President Barack Obama sips water filtered water on a trip to Flint, MI, May 2016.
Pete Souza/The White House
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The Role of Water in African American History

Have historians privileged land-based models and ignored how African Americans participated in aquatic activities?
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Flint’s saga reveals many issues in how America treats its poor and restricts their access to the most necessary of resources, but it also prompts a few questions regarding how we conceptualize and envision history. What role has water played in the lives of Black Americans from colonization to the present? Have historians unfairly privileged land-based models and ignored how people of African descent participated in aquatic activities? Has this been detrimental to how African Americans experience water and view its importance in their ancestral history? One finds that water holds a dual role in the history of Black culture and intellectual thought. In one sense, water is an arena for resistance that liberates, nourishes, and sanctifies a people, but it can also be weaponized by hegemonic forces seeking to degrade, poison, or eliminate rebellious populations.

Water was often present during key moments in the Black experience, but scholars often treat it as ancillary to the broader narrative. In Undercurrents of Power, Kevin Dawson argues that histories of slavery usually prefer land-based models contained within the plantation, and people rarely consider how enslaved people engaged with water for purposes of labor and recreation. He contends that Atlantic African societies resided near oceans, lakes, and rivers that allowed them to weave “terrestrial and aquatic experiences into amphibious lives.” He proves that Africans taken in the slave trade were intimately familiar with water and their maritime skills surpassed those of Europeans, most of whom came from colder climates and rarely learned to command moving water without a ship. Accordingly, enslaved people of African descent were used as divers, swimmers, fishermen, and sailors in various parts of the Americas.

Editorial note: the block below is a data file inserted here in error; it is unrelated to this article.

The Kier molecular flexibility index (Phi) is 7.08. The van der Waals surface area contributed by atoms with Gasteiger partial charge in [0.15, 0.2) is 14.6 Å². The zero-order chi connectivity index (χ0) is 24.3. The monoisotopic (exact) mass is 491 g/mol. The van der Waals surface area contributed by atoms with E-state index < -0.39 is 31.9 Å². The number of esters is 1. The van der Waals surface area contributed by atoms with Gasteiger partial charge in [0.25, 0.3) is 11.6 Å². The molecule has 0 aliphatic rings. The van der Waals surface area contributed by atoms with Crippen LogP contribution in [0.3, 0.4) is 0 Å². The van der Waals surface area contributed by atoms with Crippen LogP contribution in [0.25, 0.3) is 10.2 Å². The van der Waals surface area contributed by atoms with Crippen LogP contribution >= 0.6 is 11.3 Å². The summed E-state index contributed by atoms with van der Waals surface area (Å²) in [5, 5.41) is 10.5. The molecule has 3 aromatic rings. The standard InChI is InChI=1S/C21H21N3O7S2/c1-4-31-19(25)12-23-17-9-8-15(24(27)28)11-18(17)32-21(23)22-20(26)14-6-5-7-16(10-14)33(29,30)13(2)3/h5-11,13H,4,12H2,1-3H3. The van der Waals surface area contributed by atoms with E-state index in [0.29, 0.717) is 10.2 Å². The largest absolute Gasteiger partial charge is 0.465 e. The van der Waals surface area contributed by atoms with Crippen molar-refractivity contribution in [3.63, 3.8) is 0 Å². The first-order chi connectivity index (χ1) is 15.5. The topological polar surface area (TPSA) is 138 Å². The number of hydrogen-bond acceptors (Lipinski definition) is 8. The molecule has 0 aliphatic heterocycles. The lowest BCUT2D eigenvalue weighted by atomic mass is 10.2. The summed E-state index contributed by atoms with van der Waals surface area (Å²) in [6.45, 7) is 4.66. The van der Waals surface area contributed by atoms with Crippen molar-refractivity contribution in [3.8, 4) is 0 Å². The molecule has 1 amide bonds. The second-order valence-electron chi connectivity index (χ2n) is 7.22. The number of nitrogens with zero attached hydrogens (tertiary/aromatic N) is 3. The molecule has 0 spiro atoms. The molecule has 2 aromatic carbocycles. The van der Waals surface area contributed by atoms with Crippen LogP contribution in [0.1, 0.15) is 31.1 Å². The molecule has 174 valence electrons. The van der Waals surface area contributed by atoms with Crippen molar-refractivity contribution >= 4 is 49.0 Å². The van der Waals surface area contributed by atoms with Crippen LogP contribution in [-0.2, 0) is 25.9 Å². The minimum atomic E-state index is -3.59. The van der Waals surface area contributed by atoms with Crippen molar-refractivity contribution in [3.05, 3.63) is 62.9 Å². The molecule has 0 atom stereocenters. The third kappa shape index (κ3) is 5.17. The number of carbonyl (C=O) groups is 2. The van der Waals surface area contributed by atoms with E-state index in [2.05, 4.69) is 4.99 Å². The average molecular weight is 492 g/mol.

Outside its strictly physical importance, Ras Michael Brown and T.J. Desch-Obi reveal that water was a central feature in the spiritual practices of Africans on both sides of the Atlantic. Brown examines how ancestral water spirits (simbi) remained a fundamental component of religious practices connecting the living with the dead, while Desch-Obi contends that certain African martial arts relied on practitioners crossing the “kalunga,” which he describes as “an entire cosmological system that understood bodies of water to be bridges connecting the lands of the living and the realm of the dead.”
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